In February we ran a workshop in London with university staff and a couple of students to gather requirements for a student app. I’m now carrying out sessions directly with students to find out what they would find most useful. Yesterday I had the pleasure of visiting the University of Lincoln at the invitation of Marcus Elliott. The students were from a variety of levels and backgrounds, ranging from engineering to drama.
Most of them had little idea of what learning analytics was about so I introduced the session by describing a few things that were being done in the area – attempting not to influence their thinking too much. Marcus and I had agreed that we were better starting with a blank slate and then looking at whether there was any common ground with the conclusions of the London workshop.
As with the previous event it was a challenge to keep the group focussed on the applications of learning analytics without straying into all the useful things that apps could do for students. I felt it was better though just to let the ideas flow, and not to impede the creativity in the room.
The students came up with ideas for functionality, put them on stickies, and discussed them with a partner. Then they all came together and spontaneously grouped the ideas into four categories: academic, process of learning, social integration and system monitoring / institutional data.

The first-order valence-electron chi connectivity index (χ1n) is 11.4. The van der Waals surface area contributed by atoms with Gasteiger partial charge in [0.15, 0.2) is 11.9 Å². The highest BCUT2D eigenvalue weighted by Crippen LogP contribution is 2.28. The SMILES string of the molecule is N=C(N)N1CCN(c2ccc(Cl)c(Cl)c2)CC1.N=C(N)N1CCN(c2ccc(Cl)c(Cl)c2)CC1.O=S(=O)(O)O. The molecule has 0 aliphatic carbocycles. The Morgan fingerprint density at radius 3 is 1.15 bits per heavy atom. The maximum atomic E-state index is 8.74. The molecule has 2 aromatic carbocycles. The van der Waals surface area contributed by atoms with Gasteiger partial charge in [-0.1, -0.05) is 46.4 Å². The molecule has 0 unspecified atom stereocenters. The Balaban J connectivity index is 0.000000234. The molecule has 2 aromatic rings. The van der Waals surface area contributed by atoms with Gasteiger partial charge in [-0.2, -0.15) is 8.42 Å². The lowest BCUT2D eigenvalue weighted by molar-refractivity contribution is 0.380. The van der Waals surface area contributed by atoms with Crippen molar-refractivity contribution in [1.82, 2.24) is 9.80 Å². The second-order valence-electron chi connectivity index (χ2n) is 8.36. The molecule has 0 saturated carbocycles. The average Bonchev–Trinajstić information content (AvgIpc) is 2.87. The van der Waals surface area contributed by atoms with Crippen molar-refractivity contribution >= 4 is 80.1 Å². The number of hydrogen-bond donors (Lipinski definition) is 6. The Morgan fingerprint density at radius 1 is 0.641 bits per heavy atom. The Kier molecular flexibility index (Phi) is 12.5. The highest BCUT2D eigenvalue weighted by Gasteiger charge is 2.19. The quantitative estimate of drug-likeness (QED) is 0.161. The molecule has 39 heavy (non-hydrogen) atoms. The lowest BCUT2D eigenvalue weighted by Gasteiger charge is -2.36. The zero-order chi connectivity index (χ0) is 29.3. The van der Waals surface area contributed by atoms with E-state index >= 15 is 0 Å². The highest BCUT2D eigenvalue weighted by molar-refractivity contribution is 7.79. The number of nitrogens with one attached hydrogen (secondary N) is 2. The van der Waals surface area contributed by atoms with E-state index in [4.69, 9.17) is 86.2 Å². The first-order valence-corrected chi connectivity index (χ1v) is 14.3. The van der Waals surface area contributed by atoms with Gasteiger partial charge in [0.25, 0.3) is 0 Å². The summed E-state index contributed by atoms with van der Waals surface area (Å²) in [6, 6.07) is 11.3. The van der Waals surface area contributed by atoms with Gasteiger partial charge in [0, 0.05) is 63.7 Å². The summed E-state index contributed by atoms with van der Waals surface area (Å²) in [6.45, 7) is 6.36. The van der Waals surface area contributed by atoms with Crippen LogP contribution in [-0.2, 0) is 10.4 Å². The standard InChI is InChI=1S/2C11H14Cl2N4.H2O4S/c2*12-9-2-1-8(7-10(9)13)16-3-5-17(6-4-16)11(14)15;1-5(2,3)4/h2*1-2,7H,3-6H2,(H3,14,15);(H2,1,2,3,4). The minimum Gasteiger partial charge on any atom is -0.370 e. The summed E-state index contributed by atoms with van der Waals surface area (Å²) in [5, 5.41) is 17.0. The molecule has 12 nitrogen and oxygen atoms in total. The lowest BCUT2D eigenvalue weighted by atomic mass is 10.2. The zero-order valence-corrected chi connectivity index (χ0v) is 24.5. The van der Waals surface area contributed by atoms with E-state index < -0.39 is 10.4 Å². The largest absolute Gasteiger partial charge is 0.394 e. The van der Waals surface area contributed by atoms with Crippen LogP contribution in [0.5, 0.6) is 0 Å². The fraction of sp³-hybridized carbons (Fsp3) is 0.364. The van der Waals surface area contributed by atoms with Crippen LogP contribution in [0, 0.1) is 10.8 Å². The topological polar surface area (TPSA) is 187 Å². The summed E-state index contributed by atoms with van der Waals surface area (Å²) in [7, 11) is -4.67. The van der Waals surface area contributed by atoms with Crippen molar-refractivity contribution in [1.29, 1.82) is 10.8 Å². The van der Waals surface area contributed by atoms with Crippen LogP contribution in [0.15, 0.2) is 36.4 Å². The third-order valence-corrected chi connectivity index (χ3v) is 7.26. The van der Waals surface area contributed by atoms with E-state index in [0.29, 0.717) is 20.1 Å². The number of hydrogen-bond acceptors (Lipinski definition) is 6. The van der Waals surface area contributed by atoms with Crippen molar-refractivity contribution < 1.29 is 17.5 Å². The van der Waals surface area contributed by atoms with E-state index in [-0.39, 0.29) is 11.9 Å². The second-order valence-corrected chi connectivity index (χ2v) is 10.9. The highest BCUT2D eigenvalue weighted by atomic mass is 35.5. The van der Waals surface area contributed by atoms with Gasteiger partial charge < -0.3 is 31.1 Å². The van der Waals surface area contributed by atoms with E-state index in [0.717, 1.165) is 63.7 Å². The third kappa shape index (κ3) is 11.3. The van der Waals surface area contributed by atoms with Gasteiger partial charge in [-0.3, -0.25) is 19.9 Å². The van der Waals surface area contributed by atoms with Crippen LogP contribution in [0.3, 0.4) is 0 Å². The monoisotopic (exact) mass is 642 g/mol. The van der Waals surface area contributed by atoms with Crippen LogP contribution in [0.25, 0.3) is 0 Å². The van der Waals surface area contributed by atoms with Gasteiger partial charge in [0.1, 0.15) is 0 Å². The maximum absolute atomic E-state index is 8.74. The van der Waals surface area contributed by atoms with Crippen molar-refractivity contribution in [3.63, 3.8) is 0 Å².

At this stage we didn’t want to look too much at presentational issues however we provided the students with blank smartphone screen templates to scribble on in order to focus them on what the functionality might involve.
Inevitably there was a focus on assessment and, as with the London workshop, up to date data on grades was thought to be one of the most useful things a student app could provide.
Is this learning analytics? I don’t know – but ideas such as showing your ranking in the class and being able to manage processes from this screen such as clicking to arrange a tutorial would certainly be useful.
Other ideas included calendar reminders of assessment due dates and exams.
The app could provide a one-stop shop for all of a student’s results.
It could also show what percentage of assessments the student has completed but also what grades they need to obtain in future assignments in order to receive different levels of degree award.
Better feedback to students from their lecturers was also thought to be something the app could facilitate. This student neatly links personalised feedback to more detailed suggestions on how to improve particular skills e.g. academic writing skills and options for self-development such as links to help sessions which could be placed directly into the student’s calendar.
Giving real-time feedback to lecturers rather than waiting till it’s too late via student surveys was another option. This could help speed up improvements to courses.
Providing reading list functionality was also popular with the attendees. Here students are presented with metrics showing how much they’re engaging with the reading list on each of their modules.